Suicide is the second-leading cause of death for college students — but it doesn’t have to be. Studies show that most students struggling with mental illness report improvement within six weeks after beginning professional counseling. That’s why Christy Hutton, outreach and communications coordinator at the MU Counseling Center, developed a program aimed at helping employees recognize students in mental distress and steering them toward campus resources.
Called RESPOND, the program was announced Nov. 6 at a launch event in the Leadership Auditorium at the MU Student Center. Besides Hutton, Jim Spain, vice provost for undergraduate studies, and Cathy Scroggs, vice chancellor for student affairs, spoke at the event, which was attended by about 40 people.
“A program like this makes sense,” Scroggs said. “A caring and engaged campus is a safe campus.”
RESPOND builds upon Mental Health First Aid (MHFA), a training program developed in Australia and used at Mizzou since 2011. Although effective, MHFA was a didactic program designed to aid the general population, Hutton said. RESPOND, by contrast, focuses on the mental health issues of college students and highlights the resources available for them on campus.
“We shared a lot of information in Mental Health First Aid,” Hutton said. “What we’re trying to do with RESPOND is teach you what to do with that information.”
RESPOND is an acronym for: Recognize signs, Empathize, Share your concerns, Pose open questions, Offer hope, Navigate resources and policies, and Do self-care. During the eight-hour training, participants learn to recognize signs and symptoms of mental health problems, watch videos that depict possible scenarios, and role-play what to do when they see someone in need.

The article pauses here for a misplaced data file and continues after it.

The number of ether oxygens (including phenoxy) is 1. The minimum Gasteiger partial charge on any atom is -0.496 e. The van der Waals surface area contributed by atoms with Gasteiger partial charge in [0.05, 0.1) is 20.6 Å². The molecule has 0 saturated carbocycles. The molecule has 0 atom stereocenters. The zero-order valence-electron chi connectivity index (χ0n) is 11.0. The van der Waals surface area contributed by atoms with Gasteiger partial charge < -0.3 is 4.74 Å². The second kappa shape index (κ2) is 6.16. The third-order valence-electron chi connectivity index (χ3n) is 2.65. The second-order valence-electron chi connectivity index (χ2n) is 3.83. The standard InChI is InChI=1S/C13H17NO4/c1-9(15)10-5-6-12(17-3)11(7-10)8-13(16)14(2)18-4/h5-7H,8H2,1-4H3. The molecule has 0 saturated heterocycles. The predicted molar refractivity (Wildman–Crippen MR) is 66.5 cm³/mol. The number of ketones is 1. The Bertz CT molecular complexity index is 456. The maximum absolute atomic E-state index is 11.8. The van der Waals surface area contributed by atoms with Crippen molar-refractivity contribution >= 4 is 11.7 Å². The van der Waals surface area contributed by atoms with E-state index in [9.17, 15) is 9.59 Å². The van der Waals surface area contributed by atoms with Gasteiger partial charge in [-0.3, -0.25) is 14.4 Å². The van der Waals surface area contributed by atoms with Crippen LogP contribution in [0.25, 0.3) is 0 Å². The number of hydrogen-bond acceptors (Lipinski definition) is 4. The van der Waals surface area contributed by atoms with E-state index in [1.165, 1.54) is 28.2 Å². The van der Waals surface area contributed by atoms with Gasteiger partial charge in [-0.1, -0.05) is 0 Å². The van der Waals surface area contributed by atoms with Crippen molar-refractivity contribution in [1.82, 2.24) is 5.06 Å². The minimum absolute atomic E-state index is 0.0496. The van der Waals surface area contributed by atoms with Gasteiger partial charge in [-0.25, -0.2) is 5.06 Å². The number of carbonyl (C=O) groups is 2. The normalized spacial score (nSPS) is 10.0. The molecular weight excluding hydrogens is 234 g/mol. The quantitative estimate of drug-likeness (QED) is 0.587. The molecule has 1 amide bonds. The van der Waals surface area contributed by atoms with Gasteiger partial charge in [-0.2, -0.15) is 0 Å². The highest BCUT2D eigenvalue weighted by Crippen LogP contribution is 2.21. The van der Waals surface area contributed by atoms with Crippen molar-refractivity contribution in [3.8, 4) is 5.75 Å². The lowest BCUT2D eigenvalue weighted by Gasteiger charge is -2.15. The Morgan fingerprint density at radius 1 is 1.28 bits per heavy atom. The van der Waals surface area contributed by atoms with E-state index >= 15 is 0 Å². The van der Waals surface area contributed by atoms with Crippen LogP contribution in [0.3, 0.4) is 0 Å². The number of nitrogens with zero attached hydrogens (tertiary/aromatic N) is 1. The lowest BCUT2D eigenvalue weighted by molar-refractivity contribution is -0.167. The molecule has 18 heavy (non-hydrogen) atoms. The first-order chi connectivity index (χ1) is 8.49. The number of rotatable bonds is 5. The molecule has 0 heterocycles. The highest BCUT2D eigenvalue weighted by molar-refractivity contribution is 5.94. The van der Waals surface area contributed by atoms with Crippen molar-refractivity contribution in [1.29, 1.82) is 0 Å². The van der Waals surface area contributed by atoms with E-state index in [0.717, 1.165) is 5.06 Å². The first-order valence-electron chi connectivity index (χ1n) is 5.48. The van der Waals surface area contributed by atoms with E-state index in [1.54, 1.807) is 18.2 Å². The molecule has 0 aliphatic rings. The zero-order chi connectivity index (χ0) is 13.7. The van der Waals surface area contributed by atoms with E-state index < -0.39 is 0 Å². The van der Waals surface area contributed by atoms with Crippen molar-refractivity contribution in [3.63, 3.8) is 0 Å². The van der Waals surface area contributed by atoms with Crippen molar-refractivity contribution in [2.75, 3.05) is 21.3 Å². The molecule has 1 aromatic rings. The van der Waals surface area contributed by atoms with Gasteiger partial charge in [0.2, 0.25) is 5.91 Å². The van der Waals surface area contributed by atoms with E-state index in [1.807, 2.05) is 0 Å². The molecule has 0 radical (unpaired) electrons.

Marvin Feldman, a clinical assistant professor and clinical coordinator of nuclear medicine technology in the School of Health Professions, has participated in both the MHFA and RESPOND trainings. RESPOND focuses on the issues his students face every day, he said in an interview, from the pressure of school and the stress of work to the prevalence of alcohol abuse and depression.
“So much of us are programmed to ignore and to not get involved, so assessment is the first tool [learned in RESPOND] to know when you’re seeing something,” Feldman said. “The second part of the training is what to do and who to call and to be aware of the resources available.
“One day of training isn’t making a psychologist out of a nuclear medicine professor, but I do have a much better feeling for the resources available on campus,” Feldman said.
On April 7, 2014, University of Missouri System President Tim Wolfe issued Executive Order 40, which makes every employee on the four campuses a mandatory reporter of sexual misconduct unless protected by a legal obligation of confidentiality. If a conversation about mental distress includes the student alleging a sexual assault, mandatory reporters must notify the campus’s Title IX coordinator.
Hutton said employees who begin a sensitive conversation with a student should disclose their mandatory reporter status because the student might want confidentiality. Counselors at the Counseling Center are exempted from mandatory reporting.
“The key is that you don’t have to fix [the student’s distress yourself],” Hutton said. “If you notice that the signs are there and you ask the appropriate questions, all you have to do is get the student to the Counseling Center.”
Faculty and staff can register for a session online at respond.missouri.edu. Below are upcoming session dates:
- Friday, Dec. 19, 2014
- Tuesday, Jan. 13, 2015
- Monday, May 18, 2015
- Wednesday, June 3, 2015
- Tuesday, July 28, 2015
— Kelsey Allen